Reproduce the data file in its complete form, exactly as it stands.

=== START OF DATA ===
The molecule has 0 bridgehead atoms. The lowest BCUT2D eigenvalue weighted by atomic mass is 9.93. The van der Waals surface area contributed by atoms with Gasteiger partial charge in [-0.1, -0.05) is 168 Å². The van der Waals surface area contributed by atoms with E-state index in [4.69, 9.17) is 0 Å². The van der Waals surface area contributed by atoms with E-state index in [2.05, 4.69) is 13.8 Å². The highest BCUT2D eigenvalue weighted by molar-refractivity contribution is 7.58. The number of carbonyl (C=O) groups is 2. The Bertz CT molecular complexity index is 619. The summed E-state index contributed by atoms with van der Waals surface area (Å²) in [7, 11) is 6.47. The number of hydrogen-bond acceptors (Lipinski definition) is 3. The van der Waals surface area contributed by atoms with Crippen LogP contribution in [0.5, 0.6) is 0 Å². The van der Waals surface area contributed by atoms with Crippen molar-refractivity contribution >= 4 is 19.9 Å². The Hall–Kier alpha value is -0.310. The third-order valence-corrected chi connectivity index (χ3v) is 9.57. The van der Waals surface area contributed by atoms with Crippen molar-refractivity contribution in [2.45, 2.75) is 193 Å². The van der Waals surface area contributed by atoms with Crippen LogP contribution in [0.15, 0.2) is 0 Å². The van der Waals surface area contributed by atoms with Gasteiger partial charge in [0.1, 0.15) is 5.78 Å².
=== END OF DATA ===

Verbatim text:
The molecule has 0 bridgehead atoms. The lowest BCUT2D eigenvalue weighted by atomic mass is 9.93. The van der Waals surface area contributed by atoms with Gasteiger partial charge in [-0.1, -0.05) is 168 Å². The van der Waals surface area contributed by atoms with E-state index in [4.69, 9.17) is 0 Å². The van der Waals surface area contributed by atoms with E-state index in [2.05, 4.69) is 13.8 Å². The highest BCUT2D eigenvalue weighted by molar-refractivity contribution is 7.58. The number of carbonyl (C=O) groups is 2. The Bertz CT molecular complexity index is 619. The summed E-state index contributed by atoms with van der Waals surface area (Å²) in [7, 11) is 6.47. The number of hydrogen-bond acceptors (Lipinski definition) is 3. The van der Waals surface area contributed by atoms with Crippen LogP contribution in [0.5, 0.6) is 0 Å². The van der Waals surface area contributed by atoms with Crippen molar-refractivity contribution >= 4 is 19.9 Å². The Hall–Kier alpha value is -0.310. The third-order valence-corrected chi connectivity index (χ3v) is 9.57. The van der Waals surface area contributed by atoms with Crippen molar-refractivity contribution in [2.45, 2.75) is 193 Å². The van der Waals surface area contributed by atoms with Crippen LogP contribution in [0.15, 0.2) is 0 Å². The van der Waals surface area contributed by atoms with Gasteiger partial charge in [0.1, 0.15) is 5.78 Å².